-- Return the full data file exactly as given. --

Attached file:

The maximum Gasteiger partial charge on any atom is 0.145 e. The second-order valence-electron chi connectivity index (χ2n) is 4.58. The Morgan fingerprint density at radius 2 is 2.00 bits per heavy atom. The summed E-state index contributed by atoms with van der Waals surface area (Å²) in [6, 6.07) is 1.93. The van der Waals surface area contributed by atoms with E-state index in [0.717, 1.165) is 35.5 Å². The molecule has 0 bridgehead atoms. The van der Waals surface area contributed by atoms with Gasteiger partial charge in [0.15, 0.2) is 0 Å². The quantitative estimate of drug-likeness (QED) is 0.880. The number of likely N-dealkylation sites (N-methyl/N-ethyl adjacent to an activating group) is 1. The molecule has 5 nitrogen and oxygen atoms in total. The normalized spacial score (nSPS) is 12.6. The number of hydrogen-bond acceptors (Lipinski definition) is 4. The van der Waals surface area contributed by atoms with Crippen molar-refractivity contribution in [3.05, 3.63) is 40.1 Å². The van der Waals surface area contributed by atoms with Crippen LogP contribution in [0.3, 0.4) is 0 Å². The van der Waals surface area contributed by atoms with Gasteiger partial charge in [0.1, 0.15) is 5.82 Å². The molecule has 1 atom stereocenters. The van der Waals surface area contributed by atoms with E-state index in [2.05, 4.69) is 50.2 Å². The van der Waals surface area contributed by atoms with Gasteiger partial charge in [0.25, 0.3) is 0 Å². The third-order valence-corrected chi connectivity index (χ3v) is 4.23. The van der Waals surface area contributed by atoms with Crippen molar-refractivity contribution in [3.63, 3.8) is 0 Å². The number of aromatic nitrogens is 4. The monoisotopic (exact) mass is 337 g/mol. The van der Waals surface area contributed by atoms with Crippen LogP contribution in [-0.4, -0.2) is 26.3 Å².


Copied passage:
The maximum Gasteiger partial charge on any atom is 0.145 e. The second-order valence-electron chi connectivity index (χ2n) is 4.58. The Morgan fingerprint density at radius 2 is 2.00 bits per heavy atom. The summed E-state index contributed by atoms with van der Waals surface area (Å²) in [6, 6.07) is 1.93. The van der Waals surface area contributed by atoms with E-state index in [0.717, 1.165) is 35.5 Å². The molecule has 0 bridgehead atoms. The van der Waals surface area contributed by atoms with Gasteiger partial charge in [0.15, 0.2) is 0 Å². The quantitative estimate of drug-likeness (QED) is 0.880. The number of likely N-dealkylation sites (N-methyl/N-ethyl adjacent to an activating group) is 1. The molecule has 5 nitrogen and oxygen atoms in total. The normalized spacial score (nSPS) is 12.6. The number of hydrogen-bond acceptors (Lipinski definition) is 4. The van der Waals surface area contributed by atoms with Crippen molar-refractivity contribution in [3.05, 3.63) is 40.1 Å². The van der Waals surface area contributed by atoms with Crippen LogP contribution in [0.3, 0.4) is 0 Å². The van der Waals surface area contributed by atoms with Gasteiger partial charge in [0.1, 0.15) is 5.82 Å². The molecule has 1 atom stereocenters. The van der Waals surface area contributed by atoms with E-state index in [2.05, 4.69) is 50.2 Å². The van der Waals surface area contributed by atoms with Gasteiger partial charge in [0.25, 0.3) is 0 Å². The third-order valence-corrected chi connectivity index (χ3v) is 4.23. The van der Waals surface area contributed by atoms with Crippen molar-refractivity contribution in [3.63, 3.8) is 0 Å². The number of aromatic nitrogens is 4. The monoisotopic (exact) mass is 337 g/mol. The van der Waals surface area contributed by atoms with Crippen LogP contribution in [-0.4, -0.2) is 26.3 Å².